Today, the Domestic Violence Intervention Program (DVIP) provides a range of comprehensive services and fundamental support for victim/survivors in eight Southeastern counties – Johnson, Iowa, Cedar, Washington, Des Moines, Henry, Lee, and Van Buren. The story of DVIP, its expansion, and improvements go back 40 critical years that were only possible because of the relentless commitment of the backbone of DVIP: the resiliency of the individuals we serve, the staff and volunteers that serve them and the support from all of our funders – without whom this organization would not exist.
The humble beginnings of DVIP can be traced back to 1977 when activists began educating the community about domestic violence and the needs of victims. In 1979 the University of Iowa’s Women’s Resource & Action Center received a federal grant to explore the problem and incidence of domestic violence in our community. The results of the research demonstrated the community’s dire need for a domestic violence shelter and support services, which prompted a partnership with the Crisis Center to host the hotline and soon after, DVIP opened its first shelter in October of 1980. Through the 1980s, DVIP depended heavily on limited staff, often with one member performing a variety of services like group counseling, community outreach, and education. In 1988 and 1989, the average stay for residents at the emergency shelter was 20 days. As the need within their region became more prominent DVIP expanded from serving only Johnson County to including Cedar, Iowa, and Washington counties.
With tremendous community support – made up of a unique coalition of prosecution, law enforcement, social services agencies, and of course, the citizens of Iowa – DVIP kept expanding well into the 1990s. A new shelter, that could house up to 40 people at a time, was built in 1993 to keep up with the increasing number of individuals that needed services in DVIP’s service area. However, in 2000, DVIP’s funding resources began losing ground that came with state-level budget cuts and causing the reduction of staff hours. From 2000 to 2013, 29% of victim service programs closed in Iowa, which meant that DVIP’s service region was expanded again to its current service area which includes Johnson, Cedar, Washington, Iowa, Henry, Lee, Van Buren, and Des Moines counties.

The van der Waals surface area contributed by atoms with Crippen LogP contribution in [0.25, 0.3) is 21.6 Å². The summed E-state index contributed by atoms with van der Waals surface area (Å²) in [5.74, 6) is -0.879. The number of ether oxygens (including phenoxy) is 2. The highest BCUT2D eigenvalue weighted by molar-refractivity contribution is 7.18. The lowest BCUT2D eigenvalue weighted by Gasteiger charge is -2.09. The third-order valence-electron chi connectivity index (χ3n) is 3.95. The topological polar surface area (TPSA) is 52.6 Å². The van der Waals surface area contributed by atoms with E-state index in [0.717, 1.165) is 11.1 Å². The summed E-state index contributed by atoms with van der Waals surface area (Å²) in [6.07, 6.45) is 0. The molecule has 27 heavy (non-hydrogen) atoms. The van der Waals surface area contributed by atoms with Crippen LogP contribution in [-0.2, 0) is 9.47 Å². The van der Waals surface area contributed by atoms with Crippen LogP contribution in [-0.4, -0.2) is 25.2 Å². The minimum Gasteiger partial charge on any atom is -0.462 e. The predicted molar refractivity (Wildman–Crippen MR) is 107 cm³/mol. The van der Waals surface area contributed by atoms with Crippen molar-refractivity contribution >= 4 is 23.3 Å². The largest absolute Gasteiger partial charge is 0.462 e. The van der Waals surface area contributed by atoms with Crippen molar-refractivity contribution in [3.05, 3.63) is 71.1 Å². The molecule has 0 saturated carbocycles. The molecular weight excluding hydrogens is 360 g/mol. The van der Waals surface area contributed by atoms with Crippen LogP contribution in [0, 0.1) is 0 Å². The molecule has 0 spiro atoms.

DVIP’s journey to 2019 took 40 years of unparalleled expertise and dedication from staff, volunteers, and community supporters. To be a direct service advocate, working directly with victims/survivors, a staff member or volunteer of the agency has to complete a minimum of 30 hours of training and 40 hours of shadowing at the emergency shelter and complete in-person and online education to become a Certified Victim Counselor. All staff members, even the ones not working directly with victims/survivors, must go through victim counselor training in order to ensure DVIP’s promise of providing a safe, inclusive, and non-judgmental environment to anyone in need. Because of their work, DVIP has provided over 430,000 nights of safety within their emergency shelter. DVIP staff has assisted 66% of the individuals they served in 2019 with finding permanent housing and of the over 1,900 individuals served this year 97% of them reported feeling safer because of the work that DVIP does every day.
If you or a loved one is in need of support services, safety planning, resource gathering, or wants to learn how to help victim/survivors in our area please call our toll-free hotline at 800.373.1043 or email firstname.lastname@example.org. As always services provided by DVIP are free and confidential to anyone in need.